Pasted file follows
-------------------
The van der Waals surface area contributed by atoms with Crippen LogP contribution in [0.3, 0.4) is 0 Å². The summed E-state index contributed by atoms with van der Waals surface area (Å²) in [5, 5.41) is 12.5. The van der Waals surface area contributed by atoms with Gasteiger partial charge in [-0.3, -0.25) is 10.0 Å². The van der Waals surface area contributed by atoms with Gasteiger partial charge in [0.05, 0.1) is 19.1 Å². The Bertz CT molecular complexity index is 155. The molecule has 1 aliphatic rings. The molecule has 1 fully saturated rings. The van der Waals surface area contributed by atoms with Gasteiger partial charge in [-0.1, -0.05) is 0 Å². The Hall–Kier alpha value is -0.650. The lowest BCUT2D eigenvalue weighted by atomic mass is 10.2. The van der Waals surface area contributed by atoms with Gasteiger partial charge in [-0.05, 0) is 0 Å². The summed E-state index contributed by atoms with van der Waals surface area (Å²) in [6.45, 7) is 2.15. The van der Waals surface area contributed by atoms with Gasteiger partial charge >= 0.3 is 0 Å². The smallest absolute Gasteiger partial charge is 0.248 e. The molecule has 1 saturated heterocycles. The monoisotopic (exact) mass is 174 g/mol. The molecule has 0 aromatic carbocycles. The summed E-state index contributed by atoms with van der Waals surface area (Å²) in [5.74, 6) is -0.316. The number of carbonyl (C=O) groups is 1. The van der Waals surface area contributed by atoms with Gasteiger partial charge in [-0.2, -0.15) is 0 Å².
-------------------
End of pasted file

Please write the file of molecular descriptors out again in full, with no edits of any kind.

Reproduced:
The van der Waals surface area contributed by atoms with Crippen LogP contribution in [0.3, 0.4) is 0 Å². The summed E-state index contributed by atoms with van der Waals surface area (Å²) in [5, 5.41) is 12.5. The van der Waals surface area contributed by atoms with Gasteiger partial charge in [-0.3, -0.25) is 10.0 Å². The van der Waals surface area contributed by atoms with Gasteiger partial charge in [0.05, 0.1) is 19.1 Å². The Bertz CT molecular complexity index is 155. The molecule has 1 aliphatic rings. The molecule has 1 fully saturated rings. The van der Waals surface area contributed by atoms with Gasteiger partial charge in [-0.1, -0.05) is 0 Å². The Hall–Kier alpha value is -0.650. The lowest BCUT2D eigenvalue weighted by atomic mass is 10.2. The van der Waals surface area contributed by atoms with Gasteiger partial charge in [-0.05, 0) is 0 Å². The summed E-state index contributed by atoms with van der Waals surface area (Å²) in [6.45, 7) is 2.15. The van der Waals surface area contributed by atoms with Gasteiger partial charge >= 0.3 is 0 Å². The smallest absolute Gasteiger partial charge is 0.248 e. The molecule has 1 saturated heterocycles. The monoisotopic (exact) mass is 174 g/mol. The molecule has 0 aromatic carbocycles. The summed E-state index contributed by atoms with van der Waals surface area (Å²) in [5.74, 6) is -0.316. The number of carbonyl (C=O) groups is 1. The van der Waals surface area contributed by atoms with Gasteiger partial charge in [-0.2, -0.15) is 0 Å².